The properties of these materials can be seen in the third and fourth columns of Table 10.

TABLE 10
Example Example Example Example
7.1 7.2 7.3 7.4
MFR21.6 (g/10 min) 10 9.7 7.6 6.4
Density (kg/m3) 960.4 960.4 960 960
Mw/Mn 10.4 10.1 10.5 10.7
Dart Impact (g) 128 146 179 195
Secant modulus MD 921 870 1006 945
Secant modulus TD 1115 931 950 937
Bubble Stability (../5) 2.5 2.5 3.25 4
Film thickness (μm) 15 15 15 15

The above examples show that the film blown from the reticulated polyethylene of the invention exhibits an exceptional compromise between dart impact resistance and stiffness. All the examples satisfied a relationship between Secant Modulus (in MPa) and Dart impact (in g/μm) defined by the equation:
M>−6.58D 2+148.82D+20,
where D=dart impact in g/μm and M=the lower of machine direction secant modulus and transverse direction secant modulus. Preferably film is satisfying the above relationship have a molecular weight distribution less than 20, more preferably less than 16, and most preferably less than 7. The compromise of properties represented by this relationship is unique. For a polyethylene produced in a single reactor, the compromise of properties is unique for the relationship M>−6.58D2+148.82D−X, where X is 90, preferably 30 and more preferably zero. Generally, it is preferred that for films of the invention the lower of the machine direction and transverse direction secant modulus is greater than 600, preferably greater than 800. It is also preferred that for films of the invention the dart impact is greater than 6 g/μm, preferably greater than 8 g/μm. The density of all films as defined above is preferably greater than 957 kg/m3.

The properties represented by the above equations are particularly useful for those films made on a film line having a flow rate of greater than 15 kg/hr. Generally, the catalysts used to make the polymer which is blown into a film are based on a single complex, and are not multi-site catalysts.

In addition the film exhibits a very good processability despite a narrow molecular weight distribution, i.e. Mw/Mn less than 16, with improved viscoelastic properties which are compatible with good conditions of conversion into film by blown extrusion, especially with good bubble stability.

It is well known that HDPE polyethylene may be produced in a single reactor from a chromium catalyst with a broad MWD. It is also clear that for a high stiffness, the mechanical properties have to be sacrified by increasing the density of the material. The advantage of the present invention is that it is capable of producing a high density product with an improved stiffness/impact balance, allowing for downgauging and increased downstream converting speed. Despite the narrow MWD of the polyethylene concerned the processability during film blowing is very good.

FIG. 1 shows the relationship between dart impact resistance and stiffness for films made from both the polymers of the invention and some commercial HD film grades, and shows also the curve defined by the invention: the polymers within the invention are in the upper right part of the graph.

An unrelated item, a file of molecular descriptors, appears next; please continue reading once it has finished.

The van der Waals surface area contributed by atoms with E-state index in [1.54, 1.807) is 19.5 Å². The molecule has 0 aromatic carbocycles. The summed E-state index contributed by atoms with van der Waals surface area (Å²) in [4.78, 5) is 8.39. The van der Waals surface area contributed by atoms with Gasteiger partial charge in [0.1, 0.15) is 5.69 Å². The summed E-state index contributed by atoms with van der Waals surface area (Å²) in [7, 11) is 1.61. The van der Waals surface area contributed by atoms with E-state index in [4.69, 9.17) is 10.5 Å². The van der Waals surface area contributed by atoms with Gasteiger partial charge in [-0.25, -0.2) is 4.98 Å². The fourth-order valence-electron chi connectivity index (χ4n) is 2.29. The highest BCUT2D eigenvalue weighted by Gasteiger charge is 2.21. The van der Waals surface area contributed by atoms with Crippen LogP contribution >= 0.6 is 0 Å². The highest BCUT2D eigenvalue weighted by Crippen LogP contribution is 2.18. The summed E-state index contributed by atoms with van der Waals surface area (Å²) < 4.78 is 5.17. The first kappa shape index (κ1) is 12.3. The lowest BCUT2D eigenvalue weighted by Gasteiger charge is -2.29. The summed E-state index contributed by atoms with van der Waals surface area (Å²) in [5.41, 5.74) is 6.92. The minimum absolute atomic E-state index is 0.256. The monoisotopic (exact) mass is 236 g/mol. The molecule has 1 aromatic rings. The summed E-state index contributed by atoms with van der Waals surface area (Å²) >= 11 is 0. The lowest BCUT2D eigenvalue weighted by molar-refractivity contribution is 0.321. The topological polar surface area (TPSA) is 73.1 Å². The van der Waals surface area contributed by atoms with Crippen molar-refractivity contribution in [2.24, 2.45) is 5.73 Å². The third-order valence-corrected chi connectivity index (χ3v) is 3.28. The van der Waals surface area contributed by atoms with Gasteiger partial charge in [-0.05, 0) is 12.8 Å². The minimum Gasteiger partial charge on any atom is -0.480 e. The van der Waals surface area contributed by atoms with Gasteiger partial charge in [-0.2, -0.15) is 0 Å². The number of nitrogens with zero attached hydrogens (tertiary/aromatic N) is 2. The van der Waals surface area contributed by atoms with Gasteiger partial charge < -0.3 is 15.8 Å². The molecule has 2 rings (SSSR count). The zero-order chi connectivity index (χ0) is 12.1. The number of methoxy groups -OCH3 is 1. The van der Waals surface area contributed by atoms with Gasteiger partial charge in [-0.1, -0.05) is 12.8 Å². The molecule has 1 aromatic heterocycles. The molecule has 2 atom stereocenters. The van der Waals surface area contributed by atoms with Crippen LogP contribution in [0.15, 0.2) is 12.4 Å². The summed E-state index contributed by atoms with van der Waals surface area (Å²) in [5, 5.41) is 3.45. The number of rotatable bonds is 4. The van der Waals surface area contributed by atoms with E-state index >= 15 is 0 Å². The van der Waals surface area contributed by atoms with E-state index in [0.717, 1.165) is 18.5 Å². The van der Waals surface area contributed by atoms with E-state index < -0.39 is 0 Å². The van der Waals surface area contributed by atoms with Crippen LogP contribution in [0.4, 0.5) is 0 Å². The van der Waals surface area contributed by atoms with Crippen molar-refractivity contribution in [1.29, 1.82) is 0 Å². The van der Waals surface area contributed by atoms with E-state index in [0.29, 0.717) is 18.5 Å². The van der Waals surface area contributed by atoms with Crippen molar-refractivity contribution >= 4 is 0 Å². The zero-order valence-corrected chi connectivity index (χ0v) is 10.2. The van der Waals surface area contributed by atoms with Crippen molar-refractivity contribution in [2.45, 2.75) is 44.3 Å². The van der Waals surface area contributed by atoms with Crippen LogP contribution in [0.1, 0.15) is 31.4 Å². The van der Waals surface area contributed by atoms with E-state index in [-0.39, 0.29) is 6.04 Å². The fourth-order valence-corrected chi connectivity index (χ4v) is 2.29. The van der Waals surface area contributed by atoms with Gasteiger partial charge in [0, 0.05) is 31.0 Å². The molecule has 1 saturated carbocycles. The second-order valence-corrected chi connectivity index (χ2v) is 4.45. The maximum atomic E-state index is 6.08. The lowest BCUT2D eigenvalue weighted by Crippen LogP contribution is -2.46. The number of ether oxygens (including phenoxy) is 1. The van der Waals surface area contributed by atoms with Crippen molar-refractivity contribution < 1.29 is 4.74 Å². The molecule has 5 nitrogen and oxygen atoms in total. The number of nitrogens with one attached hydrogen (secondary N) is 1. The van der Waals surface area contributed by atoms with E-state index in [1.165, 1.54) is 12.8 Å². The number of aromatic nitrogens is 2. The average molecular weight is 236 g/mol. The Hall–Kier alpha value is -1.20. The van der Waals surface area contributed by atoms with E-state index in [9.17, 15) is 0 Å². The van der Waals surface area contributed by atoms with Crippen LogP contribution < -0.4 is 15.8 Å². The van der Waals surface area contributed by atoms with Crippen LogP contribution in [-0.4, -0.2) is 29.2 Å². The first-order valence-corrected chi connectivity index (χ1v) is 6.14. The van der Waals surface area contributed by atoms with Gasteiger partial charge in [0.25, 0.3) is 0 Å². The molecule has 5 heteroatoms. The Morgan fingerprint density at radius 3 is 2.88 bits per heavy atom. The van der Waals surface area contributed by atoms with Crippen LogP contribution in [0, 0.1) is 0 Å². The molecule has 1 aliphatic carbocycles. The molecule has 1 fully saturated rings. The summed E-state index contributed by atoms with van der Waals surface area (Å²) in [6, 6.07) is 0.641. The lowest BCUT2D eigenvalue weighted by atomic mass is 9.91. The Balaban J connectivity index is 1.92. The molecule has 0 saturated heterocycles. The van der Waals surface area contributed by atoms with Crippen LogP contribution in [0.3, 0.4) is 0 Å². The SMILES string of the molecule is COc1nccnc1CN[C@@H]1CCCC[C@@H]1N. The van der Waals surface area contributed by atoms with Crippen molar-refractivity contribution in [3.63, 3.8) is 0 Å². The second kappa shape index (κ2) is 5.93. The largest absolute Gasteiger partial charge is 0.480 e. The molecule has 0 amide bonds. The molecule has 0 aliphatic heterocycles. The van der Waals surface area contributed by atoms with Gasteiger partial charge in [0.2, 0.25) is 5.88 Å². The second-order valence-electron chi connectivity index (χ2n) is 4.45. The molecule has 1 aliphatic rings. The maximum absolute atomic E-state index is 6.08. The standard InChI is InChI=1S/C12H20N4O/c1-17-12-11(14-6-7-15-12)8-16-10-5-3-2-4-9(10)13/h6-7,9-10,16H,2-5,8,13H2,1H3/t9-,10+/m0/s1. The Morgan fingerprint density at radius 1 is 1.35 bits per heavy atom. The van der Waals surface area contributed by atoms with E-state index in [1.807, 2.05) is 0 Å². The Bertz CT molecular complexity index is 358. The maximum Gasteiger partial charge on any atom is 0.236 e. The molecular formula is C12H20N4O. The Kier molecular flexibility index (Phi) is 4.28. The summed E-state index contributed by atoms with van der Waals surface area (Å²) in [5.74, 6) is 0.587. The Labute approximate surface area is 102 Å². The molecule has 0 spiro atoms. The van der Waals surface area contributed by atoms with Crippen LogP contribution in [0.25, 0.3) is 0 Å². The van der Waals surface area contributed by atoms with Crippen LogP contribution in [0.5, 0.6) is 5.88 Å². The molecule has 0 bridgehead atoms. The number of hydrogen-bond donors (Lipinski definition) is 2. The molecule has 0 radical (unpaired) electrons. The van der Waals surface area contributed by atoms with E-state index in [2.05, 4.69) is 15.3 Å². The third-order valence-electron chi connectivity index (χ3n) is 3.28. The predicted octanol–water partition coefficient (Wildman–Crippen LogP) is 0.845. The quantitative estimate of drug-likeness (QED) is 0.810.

Patent Citations
Cited PatentFiling datePublication dateApplicantTitle
US6274684 *Oct 22, 1999Aug 14, 2001Univation Technologies, LlcCatalyst composition, method of polymerization, and polymer therefrom
US6368545 *May 13, 1999Apr 9, 2002Exxonmobil Chemical Patents Inc.High clarity polyolefin multilayer blown coextruded film
EP0319258A2Nov 30, 1988Jun 7, 1989Toa Nenryo Kogyo Kabushiki KaishaOriented polyethylene film
WO1998027124A1Dec 16, 1997Jun 25, 1998E.I. Du Pont De Nemours And CompanyPolymerization of ethylene with specific iron or cobalt complexes, novel pyridinebis(imines) and novel complexes of pyridinebis(imines) with iron and cobalt
WO1999012981A1Sep 2, 1998Mar 18, 1999Bp Chemicals LimitedPolymerisation catalysts
WO1999046308A1Mar 10, 1999Sep 16, 1999Bp Chemicals LimitedHomopolymer of ethylene
Classifications
U.S. Classification526/348.1, 526/171, 428/98, 428/220, 428/339, 526/172
International ClassificationC08F2/00, C08F4/642, C08F10/00, C08F4/70, C08F4/68, C08F8/00, C08J5/18, C08F4/695
Cooperative ClassificationY10T428/24, C08J2323/04, Y10T428/269, C08F10/00, C08J5/18
European ClassificationC08J5/18, C08F10/00
Legal Events
DateCodeEventDescription
Oct 21, 2002ASAssignment
Owner name: BP CHEMICALS LIMITED, ENGLAND
Free format text: ASSIGNMENT OF ASSIGNORS INTEREST;ASSIGNORS:BEHUE, PATRICK DANIEL YVES;GIL, MARIANNE;CHRISTIE, SUSANKATHERINE;AND OTHERS;REEL/FRAME:013411/0838;SIGNING DATES FROM 20020829 TO 20020920
Feb 4, 2008ASAssignment
Owner name: INEOS EUROPE LIMITED, ENGLAND
Free format text: CHANGE OF NAME;ASSIGNOR:INNOVENE EUROPE LIMITED;REEL/FRAME:020478/0167
Effective date: 20060616
Owner name: INNOVENE EUROPE LIMITED, UNITED KINGDOM
Free format text: CHANGE OF NAME;ASSIGNOR:O & D TRADING LIMITED;REEL/FRAME:020478/0181
Effective date: 20050601
Owner name: O&D TRADING LIMITED, UNITED KINGDOM
Free format text: ASSIGNMENT OF ASSIGNORS INTEREST;ASSIGNOR:BP CHEMICALS LIMITED;REEL/FRAME:020478/0187
Effective date: 20050401
Mar 2, 2009FPAYFee payment
Year of fee payment: 4
Oct 4, 2011ASAssignment
Owner name: INEOS COMMERCIAL SERVICES UK LIMITED, UNITED KINGD
Free format text: ASSIGNMENT OF ASSIGNORS INTEREST;ASSIGNOR:INEOS EUROPE LIMITED;REEL/FRAME:027060/0015
Effective date: 20110601
Feb 28, 2013FPAYFee payment
Year of fee payment: 8
Nov 4, 2013ASAssignment
Owner name: INEOS SALES (UK) LIMITED, UNITED KINGDOM
Free format text: ASSIGNMENT OF ASSIGNORS INTEREST;ASSIGNOR:INEOS COMMERCIAL SERVICES UK LIMITED;REEL/FRAME:031618/0157
Effective date: 20130901